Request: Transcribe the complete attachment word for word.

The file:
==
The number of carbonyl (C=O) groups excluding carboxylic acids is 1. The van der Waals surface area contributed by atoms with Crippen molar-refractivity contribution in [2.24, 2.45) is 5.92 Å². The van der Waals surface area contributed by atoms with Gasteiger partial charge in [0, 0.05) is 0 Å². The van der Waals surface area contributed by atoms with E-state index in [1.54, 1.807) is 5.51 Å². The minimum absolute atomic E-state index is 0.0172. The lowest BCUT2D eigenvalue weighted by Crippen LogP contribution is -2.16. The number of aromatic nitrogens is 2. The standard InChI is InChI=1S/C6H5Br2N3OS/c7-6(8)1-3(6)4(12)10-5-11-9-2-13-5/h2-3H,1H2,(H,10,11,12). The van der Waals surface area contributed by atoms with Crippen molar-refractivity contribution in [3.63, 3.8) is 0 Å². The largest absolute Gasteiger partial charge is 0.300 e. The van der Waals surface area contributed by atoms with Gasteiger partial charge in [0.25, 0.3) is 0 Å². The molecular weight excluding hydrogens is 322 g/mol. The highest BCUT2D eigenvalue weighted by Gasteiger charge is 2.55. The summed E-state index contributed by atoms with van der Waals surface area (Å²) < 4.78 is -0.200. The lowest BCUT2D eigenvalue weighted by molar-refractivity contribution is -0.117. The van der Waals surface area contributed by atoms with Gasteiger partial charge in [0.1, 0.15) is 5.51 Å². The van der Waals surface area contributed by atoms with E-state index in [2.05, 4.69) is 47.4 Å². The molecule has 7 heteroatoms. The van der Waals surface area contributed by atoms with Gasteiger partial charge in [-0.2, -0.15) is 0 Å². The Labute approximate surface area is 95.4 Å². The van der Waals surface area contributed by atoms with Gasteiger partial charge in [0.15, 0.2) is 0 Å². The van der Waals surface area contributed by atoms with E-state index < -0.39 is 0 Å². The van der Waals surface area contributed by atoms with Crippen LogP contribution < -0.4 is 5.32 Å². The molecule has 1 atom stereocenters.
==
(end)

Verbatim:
The number of carbonyl (C=O) groups excluding carboxylic acids is 1. The van der Waals surface area contributed by atoms with Crippen molar-refractivity contribution in [2.24, 2.45) is 5.92 Å². The van der Waals surface area contributed by atoms with Gasteiger partial charge in [0, 0.05) is 0 Å². The van der Waals surface area contributed by atoms with E-state index in [1.54, 1.807) is 5.51 Å². The minimum absolute atomic E-state index is 0.0172. The lowest BCUT2D eigenvalue weighted by Crippen LogP contribution is -2.16. The number of aromatic nitrogens is 2. The standard InChI is InChI=1S/C6H5Br2N3OS/c7-6(8)1-3(6)4(12)10-5-11-9-2-13-5/h2-3H,1H2,(H,10,11,12). The van der Waals surface area contributed by atoms with Crippen molar-refractivity contribution in [3.63, 3.8) is 0 Å². The largest absolute Gasteiger partial charge is 0.300 e. The van der Waals surface area contributed by atoms with Gasteiger partial charge in [0.25, 0.3) is 0 Å². The molecular weight excluding hydrogens is 322 g/mol. The highest BCUT2D eigenvalue weighted by Gasteiger charge is 2.55. The summed E-state index contributed by atoms with van der Waals surface area (Å²) < 4.78 is -0.200. The lowest BCUT2D eigenvalue weighted by molar-refractivity contribution is -0.117. The van der Waals surface area contributed by atoms with Gasteiger partial charge in [0.1, 0.15) is 5.51 Å². The van der Waals surface area contributed by atoms with E-state index in [2.05, 4.69) is 47.4 Å². The molecule has 7 heteroatoms. The van der Waals surface area contributed by atoms with Gasteiger partial charge in [-0.2, -0.15) is 0 Å². The Labute approximate surface area is 95.4 Å². The van der Waals surface area contributed by atoms with Gasteiger partial charge in [0.15, 0.2) is 0 Å². The van der Waals surface area contributed by atoms with E-state index < -0.39 is 0 Å². The van der Waals surface area contributed by atoms with Crippen LogP contribution < -0.4 is 5.32 Å². The molecule has 1 atom stereocenters.